Is Automatic Enrollment Consistent with a Life Cycle Model?
We examine optimal retirement saving for young adults in a life cycle model. We find that for liquidity-constrained young adults who anticipate significant earnings growth, optimal retirement saving is zero. Specifically, we find that with a plausible wage profile for college-educated workers, retirement saving does not begin until the late 30s or early 40s, even with standard employer matching. In fact, inducing workers in their mid 20s to participate in a retirement plan requires employer match rates of more than 1000 percent. In contrast, workers facing a flat wage profile begin saving much earlier in life. We also find that participating may be optimal for younger workers facing steeper wage profiles if they anticipate switching jobs and cashing out after 1-2 years. Our results suggest that automatically enrolling workers, regardless of age or anticipated future earnings, in defined contribution plans is not consistent with optimizing behavior in a life cycle model.
We thank Bill Gale and participants at the 2020 Working Longer and Retirement Conference for helpful comments. The views expressed herein are those of the authors and do not necessarily reflect the views of the National Bureau of Economic Research.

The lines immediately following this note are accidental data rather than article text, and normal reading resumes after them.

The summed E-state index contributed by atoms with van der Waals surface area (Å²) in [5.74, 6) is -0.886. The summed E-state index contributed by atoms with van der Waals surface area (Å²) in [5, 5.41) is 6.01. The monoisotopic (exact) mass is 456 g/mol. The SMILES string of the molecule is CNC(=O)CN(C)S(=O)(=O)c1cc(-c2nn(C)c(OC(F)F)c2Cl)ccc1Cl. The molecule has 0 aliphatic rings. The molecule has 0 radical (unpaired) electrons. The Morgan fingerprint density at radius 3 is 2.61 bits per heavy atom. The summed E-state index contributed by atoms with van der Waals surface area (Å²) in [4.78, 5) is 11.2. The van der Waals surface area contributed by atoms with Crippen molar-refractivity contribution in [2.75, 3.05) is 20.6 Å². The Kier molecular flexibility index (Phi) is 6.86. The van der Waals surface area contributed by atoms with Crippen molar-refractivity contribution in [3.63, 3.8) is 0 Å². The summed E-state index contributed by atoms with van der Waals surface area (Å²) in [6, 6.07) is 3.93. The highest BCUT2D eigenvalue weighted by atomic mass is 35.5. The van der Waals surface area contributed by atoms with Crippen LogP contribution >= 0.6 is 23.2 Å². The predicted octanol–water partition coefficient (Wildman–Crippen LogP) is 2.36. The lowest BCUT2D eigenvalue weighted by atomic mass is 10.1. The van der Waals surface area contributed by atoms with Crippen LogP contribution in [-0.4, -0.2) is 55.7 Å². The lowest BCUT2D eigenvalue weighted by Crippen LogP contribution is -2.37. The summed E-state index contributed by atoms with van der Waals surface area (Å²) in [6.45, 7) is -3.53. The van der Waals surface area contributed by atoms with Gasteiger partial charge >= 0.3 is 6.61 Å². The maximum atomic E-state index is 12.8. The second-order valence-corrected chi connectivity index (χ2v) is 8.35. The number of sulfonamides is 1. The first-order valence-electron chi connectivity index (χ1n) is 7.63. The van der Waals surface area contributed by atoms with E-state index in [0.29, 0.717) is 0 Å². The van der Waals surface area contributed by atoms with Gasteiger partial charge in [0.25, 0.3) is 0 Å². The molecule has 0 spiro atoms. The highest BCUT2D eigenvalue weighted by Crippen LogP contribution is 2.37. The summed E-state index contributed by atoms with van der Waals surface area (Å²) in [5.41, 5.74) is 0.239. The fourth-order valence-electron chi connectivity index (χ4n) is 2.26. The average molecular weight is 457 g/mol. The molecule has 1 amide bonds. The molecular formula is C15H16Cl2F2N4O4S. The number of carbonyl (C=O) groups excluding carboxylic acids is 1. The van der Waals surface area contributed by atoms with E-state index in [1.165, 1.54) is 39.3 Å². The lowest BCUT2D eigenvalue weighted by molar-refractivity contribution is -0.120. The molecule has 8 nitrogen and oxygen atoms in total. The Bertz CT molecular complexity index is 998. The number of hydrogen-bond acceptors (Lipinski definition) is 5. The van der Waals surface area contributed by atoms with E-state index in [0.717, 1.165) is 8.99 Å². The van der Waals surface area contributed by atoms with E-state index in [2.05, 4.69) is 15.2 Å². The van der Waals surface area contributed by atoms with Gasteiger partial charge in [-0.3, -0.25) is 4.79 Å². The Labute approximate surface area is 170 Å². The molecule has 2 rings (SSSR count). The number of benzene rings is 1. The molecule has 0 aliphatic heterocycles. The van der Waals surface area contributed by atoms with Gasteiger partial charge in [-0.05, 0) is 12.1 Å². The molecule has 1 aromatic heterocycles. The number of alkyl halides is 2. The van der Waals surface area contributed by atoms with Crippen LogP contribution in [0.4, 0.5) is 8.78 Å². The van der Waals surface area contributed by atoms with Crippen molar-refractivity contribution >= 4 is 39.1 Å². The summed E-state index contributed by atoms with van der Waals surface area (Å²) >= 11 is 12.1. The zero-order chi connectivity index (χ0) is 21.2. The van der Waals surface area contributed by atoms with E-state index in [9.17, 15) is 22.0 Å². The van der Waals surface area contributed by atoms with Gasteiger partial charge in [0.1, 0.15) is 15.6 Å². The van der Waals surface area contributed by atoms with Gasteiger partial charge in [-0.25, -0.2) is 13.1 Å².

I have received financial support summing to at least $10,000 in the past three years from the following organizations: 1) Social Security Administration through the National Bureau of Economic Research; 2) The Alfred P. Sloan Foundation through the National Bureau of Economic Research, Stanford University, and George Mason University; 3) The National Institute on Aging through NBER; 4) The American Enterprise Institute.
Jason S. Scott & John B. Shoven & Sita N. Slavov & John G. Watson, 2022. "Is automatic enrollment consistent with a life cycle model?," Economic Inquiry, vol 60(1), pages 9-20. citation courtesy of